Let us now turn to the proposed taxation reform package. The coalition promise improvements in three areas. Firstly, they argue that the reduction of effective marginal tax rates will lessen the impact of poverty traps. They argue that this is a major reason for supporting the entire package. As I have just argued in this area, their reforms are minor and at best on the margins. They do not eliminate poverty traps and they do not go a significant way to doing this. At best, it is mere dressing.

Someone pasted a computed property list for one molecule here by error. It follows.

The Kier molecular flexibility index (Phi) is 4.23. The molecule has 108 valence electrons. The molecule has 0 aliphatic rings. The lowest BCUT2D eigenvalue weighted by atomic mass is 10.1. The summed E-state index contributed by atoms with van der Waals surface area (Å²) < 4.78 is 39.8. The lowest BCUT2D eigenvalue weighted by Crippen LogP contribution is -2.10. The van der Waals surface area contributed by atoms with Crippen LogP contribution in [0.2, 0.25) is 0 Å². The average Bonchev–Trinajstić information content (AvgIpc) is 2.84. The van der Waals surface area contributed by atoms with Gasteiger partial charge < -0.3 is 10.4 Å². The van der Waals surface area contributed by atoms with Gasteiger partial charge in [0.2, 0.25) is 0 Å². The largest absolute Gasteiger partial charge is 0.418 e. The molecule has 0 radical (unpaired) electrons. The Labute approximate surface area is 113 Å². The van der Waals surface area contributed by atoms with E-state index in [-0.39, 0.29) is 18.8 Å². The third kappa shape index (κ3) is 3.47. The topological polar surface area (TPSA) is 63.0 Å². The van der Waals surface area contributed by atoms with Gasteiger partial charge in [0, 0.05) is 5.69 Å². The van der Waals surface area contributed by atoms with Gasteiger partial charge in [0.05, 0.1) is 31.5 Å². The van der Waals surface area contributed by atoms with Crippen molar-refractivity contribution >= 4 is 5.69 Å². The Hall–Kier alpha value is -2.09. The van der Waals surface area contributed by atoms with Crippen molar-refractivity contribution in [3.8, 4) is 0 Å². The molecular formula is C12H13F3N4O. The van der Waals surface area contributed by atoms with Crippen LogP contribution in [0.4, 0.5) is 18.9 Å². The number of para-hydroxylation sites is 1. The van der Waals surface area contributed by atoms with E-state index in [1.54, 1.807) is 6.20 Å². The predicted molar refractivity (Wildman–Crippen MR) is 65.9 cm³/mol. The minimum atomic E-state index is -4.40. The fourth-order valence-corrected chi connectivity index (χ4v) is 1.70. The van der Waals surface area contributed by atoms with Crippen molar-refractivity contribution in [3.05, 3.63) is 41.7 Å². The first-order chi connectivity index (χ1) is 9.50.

Secondly, the coalition argue their proposals to reform fringe benefits tax and family trust provisions result in more equity in the taxation system. Again, this is true on the margins, but nowhere near enough is done to get rid of tax avoidance. Thirdly, the government argue that government payments over time will lead to a less confusing taxation and social security system. This may be true, but the real problem over time is the increasing number of low income families who are being denied access to traditional government assistance. The inadequacy of family support payments needs to be addressed in the new taxation system.